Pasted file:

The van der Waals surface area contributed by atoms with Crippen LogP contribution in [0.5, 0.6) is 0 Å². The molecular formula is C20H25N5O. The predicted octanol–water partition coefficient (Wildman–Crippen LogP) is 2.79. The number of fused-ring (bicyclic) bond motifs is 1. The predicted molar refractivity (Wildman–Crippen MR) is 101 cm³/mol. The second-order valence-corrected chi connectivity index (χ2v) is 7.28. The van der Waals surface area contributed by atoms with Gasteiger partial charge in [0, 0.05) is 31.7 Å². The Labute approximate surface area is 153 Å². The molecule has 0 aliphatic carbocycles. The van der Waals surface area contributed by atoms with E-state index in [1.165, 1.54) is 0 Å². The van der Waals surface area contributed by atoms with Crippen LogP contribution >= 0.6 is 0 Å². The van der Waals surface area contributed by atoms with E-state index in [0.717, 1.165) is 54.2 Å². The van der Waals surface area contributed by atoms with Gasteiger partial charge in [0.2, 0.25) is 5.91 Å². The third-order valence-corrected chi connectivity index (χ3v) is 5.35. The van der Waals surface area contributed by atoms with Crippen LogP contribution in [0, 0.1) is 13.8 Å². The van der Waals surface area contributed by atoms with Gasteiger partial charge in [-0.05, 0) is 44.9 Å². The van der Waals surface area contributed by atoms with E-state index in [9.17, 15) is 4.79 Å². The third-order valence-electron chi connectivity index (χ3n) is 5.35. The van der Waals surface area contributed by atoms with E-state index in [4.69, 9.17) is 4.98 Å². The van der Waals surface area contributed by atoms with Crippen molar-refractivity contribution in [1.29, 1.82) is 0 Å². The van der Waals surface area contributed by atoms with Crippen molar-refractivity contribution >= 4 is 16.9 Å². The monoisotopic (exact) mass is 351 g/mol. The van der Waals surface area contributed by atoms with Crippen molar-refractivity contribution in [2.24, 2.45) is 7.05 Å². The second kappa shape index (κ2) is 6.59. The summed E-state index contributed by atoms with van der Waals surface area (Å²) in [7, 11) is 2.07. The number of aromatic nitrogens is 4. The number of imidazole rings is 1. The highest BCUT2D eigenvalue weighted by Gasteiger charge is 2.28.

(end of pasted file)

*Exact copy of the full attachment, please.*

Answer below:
The van der Waals surface area contributed by atoms with Crippen LogP contribution in [0.5, 0.6) is 0 Å². The molecular formula is C20H25N5O. The predicted octanol–water partition coefficient (Wildman–Crippen LogP) is 2.79. The number of fused-ring (bicyclic) bond motifs is 1. The predicted molar refractivity (Wildman–Crippen MR) is 101 cm³/mol. The second-order valence-corrected chi connectivity index (χ2v) is 7.28. The van der Waals surface area contributed by atoms with Gasteiger partial charge in [0, 0.05) is 31.7 Å². The Labute approximate surface area is 153 Å². The molecule has 0 aliphatic carbocycles. The van der Waals surface area contributed by atoms with E-state index in [1.165, 1.54) is 0 Å². The van der Waals surface area contributed by atoms with Crippen LogP contribution >= 0.6 is 0 Å². The van der Waals surface area contributed by atoms with E-state index in [0.717, 1.165) is 54.2 Å². The van der Waals surface area contributed by atoms with Gasteiger partial charge in [0.2, 0.25) is 5.91 Å². The third-order valence-corrected chi connectivity index (χ3v) is 5.35. The van der Waals surface area contributed by atoms with Crippen LogP contribution in [0, 0.1) is 13.8 Å². The van der Waals surface area contributed by atoms with Gasteiger partial charge in [-0.05, 0) is 44.9 Å². The van der Waals surface area contributed by atoms with E-state index in [9.17, 15) is 4.79 Å². The third-order valence-electron chi connectivity index (χ3n) is 5.35. The van der Waals surface area contributed by atoms with E-state index in [4.69, 9.17) is 4.98 Å². The van der Waals surface area contributed by atoms with Crippen molar-refractivity contribution in [1.29, 1.82) is 0 Å². The van der Waals surface area contributed by atoms with Crippen molar-refractivity contribution >= 4 is 16.9 Å². The monoisotopic (exact) mass is 351 g/mol. The van der Waals surface area contributed by atoms with Crippen molar-refractivity contribution in [2.24, 2.45) is 7.05 Å². The second kappa shape index (κ2) is 6.59. The summed E-state index contributed by atoms with van der Waals surface area (Å²) in [7, 11) is 2.07. The number of aromatic nitrogens is 4. The number of imidazole rings is 1. The highest BCUT2D eigenvalue weighted by Gasteiger charge is 2.28.